Subsets of patients with lysosomal storage disorders have different areas of concern regarding the prospect of gene therapy, according to a study published in the Orphanet Journal of Rare Diseases. 

Lysosomal storage disorders cover a wide spectrum of diseases numbering more than 60 in total. These include Gaucher disease, Fabry disease, mucopolysaccharidosis type III (MPS III), lysosomal acid lipase deficiency (LAL-D), and more. 

Enzyme replacement therapy, which has only been available in recent years, has revolutionized treatment in a number of lysosomal storage disorders. For example, patients with type 1 Gaucher disease on enzyme replacement therapy now have a near normal life expectancy with only minimal symptoms. In patients with Fabry disease, enzyme replacement therapy has been shown to arrest the development of renal disease. 


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As medical researchers look ahead, gene therapy is widely seen as the natural next step in the development of therapeutics to deal with lysosomal storage disorders, given that most of them are monogenic diseases. 

Read more about LAL-D etiology 

“The concept of gene therapy is to ameliorate the metabolic deficiency in target cells by introducing correct genetic material for the deficient enzyme,” the authors said. 

Given that gene therapy is a novel concept for many, the authors sought to understand the needs and expectations of various subsets of patients with lysosomal storage disorders (Gaucher disease type 1, Fabry disease, and MPS III) regarding the development of gene therapy. Because of the COVID-19 pandemic, researchers could only meet with patients and gather feedback online. They did so via 10 online focus group discussions, with a maximum of 5 participants per session.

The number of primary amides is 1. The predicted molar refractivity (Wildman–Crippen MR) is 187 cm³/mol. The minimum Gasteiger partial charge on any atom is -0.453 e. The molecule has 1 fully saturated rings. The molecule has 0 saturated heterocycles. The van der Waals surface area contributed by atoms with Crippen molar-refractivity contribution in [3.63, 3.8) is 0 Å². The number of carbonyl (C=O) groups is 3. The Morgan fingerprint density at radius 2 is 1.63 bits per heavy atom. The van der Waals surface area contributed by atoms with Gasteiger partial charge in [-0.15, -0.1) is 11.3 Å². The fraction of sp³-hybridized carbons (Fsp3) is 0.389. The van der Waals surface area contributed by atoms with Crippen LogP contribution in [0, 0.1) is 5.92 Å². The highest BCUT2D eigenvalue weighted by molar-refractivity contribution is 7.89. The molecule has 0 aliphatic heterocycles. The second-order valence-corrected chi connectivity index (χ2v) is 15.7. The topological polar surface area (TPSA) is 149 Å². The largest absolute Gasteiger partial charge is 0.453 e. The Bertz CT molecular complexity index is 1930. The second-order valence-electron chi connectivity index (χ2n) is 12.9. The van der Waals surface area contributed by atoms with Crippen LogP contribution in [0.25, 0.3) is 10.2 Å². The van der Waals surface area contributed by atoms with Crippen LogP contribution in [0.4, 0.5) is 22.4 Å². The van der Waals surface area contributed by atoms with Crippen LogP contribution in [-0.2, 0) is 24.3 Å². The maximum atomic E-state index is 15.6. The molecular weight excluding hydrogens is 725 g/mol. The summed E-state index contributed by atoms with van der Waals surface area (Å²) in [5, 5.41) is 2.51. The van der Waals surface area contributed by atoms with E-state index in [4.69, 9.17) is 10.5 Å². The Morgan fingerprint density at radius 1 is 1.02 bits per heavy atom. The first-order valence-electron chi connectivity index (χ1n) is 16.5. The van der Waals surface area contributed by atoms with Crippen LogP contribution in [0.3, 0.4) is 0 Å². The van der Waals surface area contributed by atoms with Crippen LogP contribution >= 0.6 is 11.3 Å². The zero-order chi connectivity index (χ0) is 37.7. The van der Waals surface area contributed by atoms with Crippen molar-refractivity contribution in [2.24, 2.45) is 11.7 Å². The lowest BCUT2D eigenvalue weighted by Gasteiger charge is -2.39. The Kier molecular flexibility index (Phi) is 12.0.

Nine patients with Gaucher disease type 1, 23 patients with Fabry disease, and 2 patients with MPS III (and 5 parents of pediatric patients with MPS III) were recruited for the study. 

The research team discovered that patients across all disease categories wanted to see gene therapy being developed as a definitive cure for lysosomal storage disorders in the future. However, patients differed with regard to whether they would be willing to choose gene therapy for themselves; among the areas of concern were the burden of gene therapy, risks and side effects, outcomes, the current manner in which patients coped with and perceived their disease, and ethical concerns. 

“This study illustrates the importance of involving patients or their representatives in early stages of treatment development and clinical trial design in order to ensure that developed treatments and outcomes meet patients’ needs,” the authors concluded. 

Reference

Eskes ECB, Beishuizen CRL, Corazolla EM, et al. Patients’ view on gene therapy development for lysosomal storage disorders: a qualitative studyOrphanet J Rare Dis. 2022;17(1). doi:10.1186/s13023-022-02543-y